Plaintiff filed suit alleging defendant engaged in discriminatory employment practices as defined by NMSA 1978, § 28-1-7(A) (Repl.Pamp.1983), by terminating her employment due to her pregnancy and subsequently failing to rehire her after her recuperation. The defendant filed a motion to dismiss based on plaintiff’s failure to allege in her complaint that she filed a grievance with the Human Rights Commission under NMSA 1978, § 28-1-10 (Repl. Pamp.1983). The trial judge granted the motion, and plaintiff appeals from the order of dismissal.
The only issue presented is whether the compliance with the grievance procedure of the Human Rights Act, NMSA 1978 §§ 28-1-1 through -14 (Repl.Pamp.1983) is a prerequisite to suit under the Act. We hold that it is.
Plaintiff contends that the statutory language of Section 28-1-10 does not require the individual to file a complaint with the Human Rights Commission as a prerequisite to suit in District Court. The section states in subdivision A:
A. Any person claiming to be aggrieved by an unlawful discriminatory practice, and any member of the commission who has reason to believe that discrimination has occurred, may file with the commission a written complaint which shall state the name and address of the person alleged to have engaged in the discriminatory practice, all information relating to the discriminatory practice and any other information that may be required by the commission. All complaints must be filed with the commission within one hundred eighty days after the alleged act was committed.
Plaintiff relies on the wording, “may file * * * a written complaint,” stating use of “may” instead of “shall” shows the legislative intent that the procedure not be mandatory. In construing the statute we must ascertain the intent of the legislature. State v. Chavez, 77 N.M. 79, 419 P.2d 456 (1966). In doing so we consider the language of the Act as a whole. State v. Scarborough, 78 N.M. 132, 429 P.2d 330 (1967). Looking to the general scheme of the Act it can be seen that the Act provides the right, the procedure, and the remedy. The Act defines the prohibited conduct (§ 28-1-7), sets out the grievance procedure (§ 28-1-10), provides for a hearing by *273the Human Rights Commission (§ 28-1-11), provides that the attorney general or district attorney secure enforcement of the commission’s order (§ 28-1-12); and allows an appeal to the district court from the commission (§ 28-1-13) with a trial de novo. The comprehensive nature of the Act supports the conclusion that the legislature intended that the grievance procedure is mandatory when unlawful discriminatory practices are alleged.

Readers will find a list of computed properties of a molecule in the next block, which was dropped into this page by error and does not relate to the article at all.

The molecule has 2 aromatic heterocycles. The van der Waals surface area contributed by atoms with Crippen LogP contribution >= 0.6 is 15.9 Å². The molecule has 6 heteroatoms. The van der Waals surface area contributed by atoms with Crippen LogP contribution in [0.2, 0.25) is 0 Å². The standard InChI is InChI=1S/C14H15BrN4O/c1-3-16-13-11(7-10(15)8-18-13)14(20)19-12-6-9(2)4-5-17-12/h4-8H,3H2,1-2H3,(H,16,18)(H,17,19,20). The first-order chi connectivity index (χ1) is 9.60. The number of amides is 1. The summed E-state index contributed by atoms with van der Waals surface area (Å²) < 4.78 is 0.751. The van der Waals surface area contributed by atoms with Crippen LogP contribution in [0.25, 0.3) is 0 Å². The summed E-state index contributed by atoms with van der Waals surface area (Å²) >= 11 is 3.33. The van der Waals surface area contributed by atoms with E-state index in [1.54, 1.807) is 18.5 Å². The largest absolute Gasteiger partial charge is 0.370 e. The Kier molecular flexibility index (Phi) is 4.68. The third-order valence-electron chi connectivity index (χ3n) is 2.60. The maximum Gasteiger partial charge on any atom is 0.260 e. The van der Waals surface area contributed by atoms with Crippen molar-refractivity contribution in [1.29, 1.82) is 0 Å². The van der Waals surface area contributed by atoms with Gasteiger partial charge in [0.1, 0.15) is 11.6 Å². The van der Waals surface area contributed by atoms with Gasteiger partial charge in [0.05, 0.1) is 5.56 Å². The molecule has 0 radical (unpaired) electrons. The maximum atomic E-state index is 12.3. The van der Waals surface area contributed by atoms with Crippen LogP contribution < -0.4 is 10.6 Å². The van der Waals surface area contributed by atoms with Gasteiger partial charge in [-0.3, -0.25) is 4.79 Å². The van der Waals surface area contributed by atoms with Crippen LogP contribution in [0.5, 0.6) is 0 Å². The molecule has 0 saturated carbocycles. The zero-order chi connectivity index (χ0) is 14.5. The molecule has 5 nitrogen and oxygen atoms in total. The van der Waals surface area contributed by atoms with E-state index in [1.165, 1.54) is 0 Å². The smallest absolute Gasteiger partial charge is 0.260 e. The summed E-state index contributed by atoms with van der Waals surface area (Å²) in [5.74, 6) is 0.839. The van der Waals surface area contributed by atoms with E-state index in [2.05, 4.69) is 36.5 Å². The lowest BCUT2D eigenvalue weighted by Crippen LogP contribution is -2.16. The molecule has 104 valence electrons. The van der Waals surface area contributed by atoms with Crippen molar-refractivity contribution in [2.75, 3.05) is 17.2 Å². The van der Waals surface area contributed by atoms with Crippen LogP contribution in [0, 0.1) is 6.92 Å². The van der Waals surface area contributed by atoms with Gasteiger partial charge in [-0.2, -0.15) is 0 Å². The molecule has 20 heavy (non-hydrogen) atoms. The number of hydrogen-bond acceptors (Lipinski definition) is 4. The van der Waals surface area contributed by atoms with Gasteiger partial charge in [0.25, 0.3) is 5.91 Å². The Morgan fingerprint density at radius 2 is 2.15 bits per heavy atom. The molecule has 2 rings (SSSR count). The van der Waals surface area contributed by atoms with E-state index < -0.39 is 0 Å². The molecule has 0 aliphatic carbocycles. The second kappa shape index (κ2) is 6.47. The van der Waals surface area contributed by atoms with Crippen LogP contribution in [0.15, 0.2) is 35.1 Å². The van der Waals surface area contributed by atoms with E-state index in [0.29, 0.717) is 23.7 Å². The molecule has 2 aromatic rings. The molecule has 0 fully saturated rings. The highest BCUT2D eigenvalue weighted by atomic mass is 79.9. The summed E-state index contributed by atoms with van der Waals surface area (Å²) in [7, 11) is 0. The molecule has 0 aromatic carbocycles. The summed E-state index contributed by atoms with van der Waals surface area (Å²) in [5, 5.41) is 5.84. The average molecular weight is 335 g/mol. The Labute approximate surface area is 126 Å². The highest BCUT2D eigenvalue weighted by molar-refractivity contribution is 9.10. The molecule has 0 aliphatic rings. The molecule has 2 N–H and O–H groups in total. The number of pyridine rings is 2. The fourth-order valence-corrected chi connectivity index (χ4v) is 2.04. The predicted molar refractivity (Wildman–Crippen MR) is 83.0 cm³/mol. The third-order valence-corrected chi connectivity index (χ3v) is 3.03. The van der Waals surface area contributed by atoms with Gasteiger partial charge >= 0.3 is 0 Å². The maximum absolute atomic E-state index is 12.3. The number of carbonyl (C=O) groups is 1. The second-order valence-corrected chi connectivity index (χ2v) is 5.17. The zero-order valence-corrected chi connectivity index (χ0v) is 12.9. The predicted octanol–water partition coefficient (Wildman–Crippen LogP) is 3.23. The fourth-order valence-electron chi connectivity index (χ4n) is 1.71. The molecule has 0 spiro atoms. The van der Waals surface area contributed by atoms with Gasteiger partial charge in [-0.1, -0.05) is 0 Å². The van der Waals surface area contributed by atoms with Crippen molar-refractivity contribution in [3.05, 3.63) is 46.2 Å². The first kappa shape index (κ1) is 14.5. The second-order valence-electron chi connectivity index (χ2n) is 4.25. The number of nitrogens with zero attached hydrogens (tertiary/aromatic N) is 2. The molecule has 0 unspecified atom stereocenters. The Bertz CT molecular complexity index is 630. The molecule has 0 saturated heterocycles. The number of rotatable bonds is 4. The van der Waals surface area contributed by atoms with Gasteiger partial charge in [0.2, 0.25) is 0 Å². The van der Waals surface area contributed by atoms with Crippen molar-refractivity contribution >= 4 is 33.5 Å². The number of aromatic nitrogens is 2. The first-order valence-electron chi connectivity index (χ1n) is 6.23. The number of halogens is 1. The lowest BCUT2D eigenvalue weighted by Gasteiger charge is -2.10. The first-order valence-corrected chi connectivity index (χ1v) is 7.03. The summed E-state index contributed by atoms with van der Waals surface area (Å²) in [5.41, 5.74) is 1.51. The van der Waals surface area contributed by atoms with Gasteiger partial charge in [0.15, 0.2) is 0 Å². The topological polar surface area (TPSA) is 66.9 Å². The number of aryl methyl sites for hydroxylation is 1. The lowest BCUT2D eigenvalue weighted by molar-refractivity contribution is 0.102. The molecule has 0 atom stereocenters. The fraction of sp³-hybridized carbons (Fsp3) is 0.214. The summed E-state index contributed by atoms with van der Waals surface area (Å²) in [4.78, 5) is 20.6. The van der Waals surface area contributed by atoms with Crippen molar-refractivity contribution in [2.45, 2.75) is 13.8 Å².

The case law also supports such a conclusion. Generally, where “ ‘a statute creates a right and prescribes a remedy, the statutory remedy is exclusive.’ ” Walker v. Anaconda Co., 520 F.Supp. 1143, 1144 (D.Montana, Butte Div.1981), quoting Decorative Stone Co. v. Building Trades Council, 23 F.2d 426 (2nd Cir.1928). In Walker the court interpreted the Montana discrimination statute to be the exclusive remedy for discrimination. The court looked to the purpose of the act, to eliminate discrimination, and the means by which the purpose is to be accomplished. Rather than provide for private suits, the act prescribes a means similar to that of the New Mexico Act whereby the Human Rights Commission is empowered to remedy the discrimination. In Curtis v. Continental Illinois National Bank, 568 F.Supp. 740 (N.D.Ill.1983) the federal court reached the same result regarding the Illinois Act. The court stated that “where there exists a comprehensive legislative scheme, like the Illinois Human Rights Act * * * it would be improper to permit a direct suit which bypasses the procedural plan established by the legislature * * 568 F.Supp. at 742. The same result has been reached in federal cases implicating the New Mexico Human Rights Act. In Harris v. Ericson, 457 F.2d 765 (10th Cir. 1972), an action under the public accommodation provisions of 42 U.S.C.A. § 2000a-3(a) & (c), the court noted that New Mexico has a state law which prohibits the practice complained of and has created an administrative agency with the duty to attempt to remedy the proscribed practice, and concluded that the state must be given an opportunity to invoke its remedies, therefore, dismissal of the private cause of action was proper because the plaintiff failed to allege that he filed a grievance under the New Mexico Act. See also Mistretta v. Sandia Corp., 639 F.2d 588 (10th Cir.1980).
This court has previously indicated it would reach the same result. Although not specifically reaching the issue, this court found summary judgment proper when the plaintiff failed to follow the administrative grievance procedure of the Act, and stated with disapproval that, “It appears that plaintiff attempted to bypass her administrative remedies altogether and initiate an action for unlawful discriminatory practice in district court.” Dominguez v. Stone, 97 N.M. 211, 216, 638 P.2d 423, 428 (Ct.App.1981). While stating the summary judgment was proper, the court refused to discuss the propriety of the plaintiff’s procedure because it concluded that it lacked subject matter jurisdiction to review actions for unlawful discriminatory practices under Section 28-1-13. That section concerns appeals de novo from the commission to the district court. It states that the judgment of the district court is final, subject to appeal to the supreme court. We believe that section applies only to de novo appeals from a commission decision. Here the administrative procedure was never invoked. The district court action was not an appeal under Section 28-1-13. This court therefore has jurisdiction to affirm the dismissal of the complaint pursuant to NMSA 1978, Section 34-5-8(A)(l) (Cum.Supp.1984), which sets out the jurisdiction of the Court of Appeals.
IT IS SO ORDERED.
DONNELLY, C.J., and WOOD, J„ concur.